Porritt also describes an “information-rich, knowledge-poor” age in which fewer and fewer voters can understand an increasingly sophisticated society, leaving Parliament in the hands of experts and specialists (88). Again part of our discourse now, but surprising to hear about ten or more years before widescale use of the internet.
Some issues from 1984 have fallen off the agenda somewhat in the UK. The most obvious is pollution: far less an issue here than it was, partly through better policies on things like acid rain, partly through having exported much of our manufacturing base overseas. Similarly, disarmament (and particularly nuclear disarmament) was a major issue of the 80s which the Ecology Party took a strong stand on. Although the modern Greens have it as a policy, it is hardly a prominent one.
A third issue however deserves to be reinvigorated, that of the role of technology. While the light-green/deep-green split existed back then, it seems that Porritt and a majority of the party were definitely conservationist in heart and had concerns about an unthinking headlong rush into increasing levels of technology, both for its dehumanising effect and a loss of jobs. While not opposed to technological advance per se, the presumption is clearly that the onus was on those wanting to introduce something to justify it.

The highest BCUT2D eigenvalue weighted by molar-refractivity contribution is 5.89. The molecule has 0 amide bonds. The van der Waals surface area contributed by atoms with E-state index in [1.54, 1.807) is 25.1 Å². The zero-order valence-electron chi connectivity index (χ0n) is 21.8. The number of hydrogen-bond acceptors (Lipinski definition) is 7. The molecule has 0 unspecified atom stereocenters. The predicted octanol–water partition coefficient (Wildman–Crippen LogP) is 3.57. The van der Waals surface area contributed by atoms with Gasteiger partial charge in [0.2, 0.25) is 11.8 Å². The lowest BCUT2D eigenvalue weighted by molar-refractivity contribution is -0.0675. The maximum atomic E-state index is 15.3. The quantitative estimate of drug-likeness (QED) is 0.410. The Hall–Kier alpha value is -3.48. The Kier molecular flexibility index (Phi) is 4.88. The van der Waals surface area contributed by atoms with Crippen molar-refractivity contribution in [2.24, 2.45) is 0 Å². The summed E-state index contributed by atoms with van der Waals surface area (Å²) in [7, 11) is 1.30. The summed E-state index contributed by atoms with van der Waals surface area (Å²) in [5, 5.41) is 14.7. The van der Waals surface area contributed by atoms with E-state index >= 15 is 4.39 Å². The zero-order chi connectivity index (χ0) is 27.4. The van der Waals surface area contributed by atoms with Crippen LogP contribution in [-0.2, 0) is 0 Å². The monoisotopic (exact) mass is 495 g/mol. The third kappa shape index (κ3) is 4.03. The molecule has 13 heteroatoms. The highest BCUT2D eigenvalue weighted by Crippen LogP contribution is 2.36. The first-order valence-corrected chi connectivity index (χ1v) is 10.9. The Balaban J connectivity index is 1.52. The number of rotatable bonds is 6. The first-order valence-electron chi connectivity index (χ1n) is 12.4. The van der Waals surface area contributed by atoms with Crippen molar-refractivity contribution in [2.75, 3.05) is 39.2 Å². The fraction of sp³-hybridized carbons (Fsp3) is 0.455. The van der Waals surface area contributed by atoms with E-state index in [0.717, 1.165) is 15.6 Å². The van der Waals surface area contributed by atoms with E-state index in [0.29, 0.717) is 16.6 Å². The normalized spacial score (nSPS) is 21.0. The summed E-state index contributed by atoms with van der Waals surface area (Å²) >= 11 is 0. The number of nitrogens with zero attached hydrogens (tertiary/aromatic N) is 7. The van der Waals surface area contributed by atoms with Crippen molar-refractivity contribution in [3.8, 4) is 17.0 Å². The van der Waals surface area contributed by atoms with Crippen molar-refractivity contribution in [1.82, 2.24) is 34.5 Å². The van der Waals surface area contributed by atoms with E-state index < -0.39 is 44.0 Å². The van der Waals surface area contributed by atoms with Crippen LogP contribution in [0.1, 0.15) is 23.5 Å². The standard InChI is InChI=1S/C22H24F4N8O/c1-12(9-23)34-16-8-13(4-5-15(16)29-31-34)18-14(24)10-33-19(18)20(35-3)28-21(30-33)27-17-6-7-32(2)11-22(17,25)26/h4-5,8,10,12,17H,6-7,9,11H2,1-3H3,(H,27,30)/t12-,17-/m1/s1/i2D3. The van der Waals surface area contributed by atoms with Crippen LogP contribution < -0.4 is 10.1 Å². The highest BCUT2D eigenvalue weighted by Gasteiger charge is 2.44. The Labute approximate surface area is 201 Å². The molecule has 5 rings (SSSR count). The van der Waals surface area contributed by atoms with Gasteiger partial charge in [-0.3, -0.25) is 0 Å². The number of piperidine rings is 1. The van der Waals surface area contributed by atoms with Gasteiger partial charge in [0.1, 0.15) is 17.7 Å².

On the jobs front, it’s clear that Porritt underestimated what could be created in the private and service sectors. Indeed, ironically given his current role with Forum for the Future, the role of the private company is largely passed over. Technology has enabled us to do far more than most would have dreamt of in the 1980s, although, yes, many of the resulting jobs are pretty soul-destroying. But the question of the social effect of technology is worth considering more than it is currently. I think most of us have computers, mobile phones, and all the other trappings so ingrained as part of daily life it is hard to question them. A comparison of life now with our life in the 1980s (for those old enough to remember) might lead to some interesting thoughts on relative social cohesion, work pressure and various other issues.